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Rambling about money and the assholes at Freakonomics

October 20th, 2009

A long time ago on an email list I rarely visit any more someone I didn’t like said because he was stupid said something unusually profound. This was one of those dipshits that put “school of hard knocks” in places that asked him where he went to college, but he did pull this out of somewhere.

Money is energy.

Think about that for a second in relation to all the things people say money is. It’s not power, it’s not happiness, it’s just energy. Along with oxygen, calories and electricity it’s one of the things we need to run our lives. It’s a good way to keep money in perspective. How much energy do I need? How much surplus could I use? Too many calories and you get fat, too much electricity and you’re probably starting a fire. Even oxygen is poisonous in some circumstances, admittedly ones only a few people will ever experience. But some people just don’t think that way.

I learned at my last office job, people who are about money are bad people. Not “tend to be”, not “are likely to be” but “are”, bad people. This was brought home to me, well, first a little background. At this point I was a data entry clerk at a company that did yada yada yada with securities and blah blah blah with lawsuits. At the time I was one of the faster typers and there was a case this would be useful in.

In California somewhere there was a Mexican immigrant who was a janitor. He moved to America and got a job and if the Mexicans I’ve worked with are any indication he worked his fucking ass off. He saved his money and he invested his money. This janitor had a stock broker and that stock broker, probably thinking he was dealing with some stupid brown person, began writing himself checks off his customer’s account. I don’t know all the details but I was told to put aside whatever I was working on and enter this data because that particular individual was in the custody of the FBI and would be trading his suspenders for orange coveralls and the sodomy-victim-to-be’s employer needed to know how much they were going to have to return to the janitor. Hopefully it didn’t end there. That was only the most egregious instance I saw at that job, where dealing with the aftermath of retirees’ life savings having been dropped into dotcoms was a regular occasion.

All this lead me to decide money people are bad people. I’ve yet for this to be disproven, and people trying to buy their way into heaven via charity don’t count (*cough*Bill Gates*cough).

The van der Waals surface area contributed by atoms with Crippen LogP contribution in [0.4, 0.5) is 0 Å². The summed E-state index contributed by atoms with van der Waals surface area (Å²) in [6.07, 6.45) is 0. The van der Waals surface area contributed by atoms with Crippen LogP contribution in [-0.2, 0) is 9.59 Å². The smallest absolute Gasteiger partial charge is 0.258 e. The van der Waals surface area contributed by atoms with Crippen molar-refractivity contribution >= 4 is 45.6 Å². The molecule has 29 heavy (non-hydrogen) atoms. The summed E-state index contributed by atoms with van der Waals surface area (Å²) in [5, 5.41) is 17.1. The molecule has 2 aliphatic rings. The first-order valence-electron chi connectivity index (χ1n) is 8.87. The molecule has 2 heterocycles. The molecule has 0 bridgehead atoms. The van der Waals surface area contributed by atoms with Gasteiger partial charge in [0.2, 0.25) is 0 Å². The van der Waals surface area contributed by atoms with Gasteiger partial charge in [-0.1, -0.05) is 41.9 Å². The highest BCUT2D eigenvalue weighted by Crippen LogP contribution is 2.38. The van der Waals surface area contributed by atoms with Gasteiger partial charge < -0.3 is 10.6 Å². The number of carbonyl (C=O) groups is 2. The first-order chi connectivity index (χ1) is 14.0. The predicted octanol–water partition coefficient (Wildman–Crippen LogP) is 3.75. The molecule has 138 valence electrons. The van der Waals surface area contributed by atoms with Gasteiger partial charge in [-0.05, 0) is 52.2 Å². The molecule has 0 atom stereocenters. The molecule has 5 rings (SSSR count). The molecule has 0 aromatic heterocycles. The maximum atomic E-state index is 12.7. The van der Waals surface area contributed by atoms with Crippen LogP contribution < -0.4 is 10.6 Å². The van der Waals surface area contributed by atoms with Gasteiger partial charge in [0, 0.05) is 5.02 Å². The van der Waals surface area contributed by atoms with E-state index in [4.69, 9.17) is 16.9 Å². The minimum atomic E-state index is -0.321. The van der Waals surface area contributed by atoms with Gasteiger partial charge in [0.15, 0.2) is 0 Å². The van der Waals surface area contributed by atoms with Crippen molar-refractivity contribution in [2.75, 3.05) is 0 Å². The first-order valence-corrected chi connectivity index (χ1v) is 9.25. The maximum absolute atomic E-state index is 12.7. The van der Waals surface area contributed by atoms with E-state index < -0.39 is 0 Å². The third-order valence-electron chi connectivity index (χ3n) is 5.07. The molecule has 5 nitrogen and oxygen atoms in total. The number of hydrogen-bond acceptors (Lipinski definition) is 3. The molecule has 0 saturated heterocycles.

That’s the prologue, here’s the text.

When going back to school to learn a trade I had for some God damned reason to take Psych 101, which I quickly named Shite 101. The instructor was a big fan of a book called Freakonomics, which applied economic principles to just about everything. I wasn’t really listening to him, Psych 101 at that point had yet to do anything of value (and wouldn’t) but he kept talking about this book so it stuck.

I still haven’t read the book, but I do subscribe to the NY Times RSS feed of the Freakonomics blog. I’ve never put much stock into economics as its own discipline. When trying to explain stock prices to someone I came up with “consensual mass hallucination” and at the point decided that economics is properly regarded as a subset of psychology, probably mob psychology. But I didn’t think much about that again until a Freakonomics blog entry (or maybe a quote in their Wikipedia page) said that economics is “the study of incentives”. Yeah, that made sense. That fit both everything economists said about themselves and everything I’d seen their work actually. Maybe, I thought, just maybe there was something to this economics stuff after all. Maybe these guys are okay. Ah, to be innocent again.

Not too long ago the blog started talking about bribery as a legitimate tool in various things (NBA players bribing referees to resolve their labor dispute was one example I remember). If you have to explain to someone why bribery is bad, there’s just no saving that person. Better to abandon them in the woods when wolves are hungry or bear cubs are leaving their dens.

Then I saw this article on The AV Club. The gist is that the new Freakonomics book, Super Freakonomics, well, I’ll relay the quote from The AV Club.

So the real puzzle isn’t why someone like Allie becomes a prostitute, but rather why more women don’t choose this career.


No, let me spell that out.

Oh my fucking God.

So, Stephen and Steven, what’s IN that part of you where empathy used to live? Is part of getting an economics degree installing a door so you can just put that inconvenient bit of yourself in a drawer or does that piece of paper just rip your fucking soul out? Is there a genetic component to this, because let’s start selecting against it. Or is this just part of the evil inherent in humanity? This isn’t an idle, philosophical question. People educated in ways functionally identical (debates over freshwater vs. saltwater economics are like picking between being stabbed or shot) to these worthless bastards are the ones really making decisions in America today.

True, the writers of Super Freakonomics are guys and the writer of that AV Club article is a woman, but this isn’t a battle of the sexes topic. I’m entirely with Amelie Gillette on this one. Economics isn’t the study of incentives, it’s the study of how far people will debase themselves. If you need that explained to you, well, go play with that cute baby bear. His mom will be along shortly and the world will be a better place soon.

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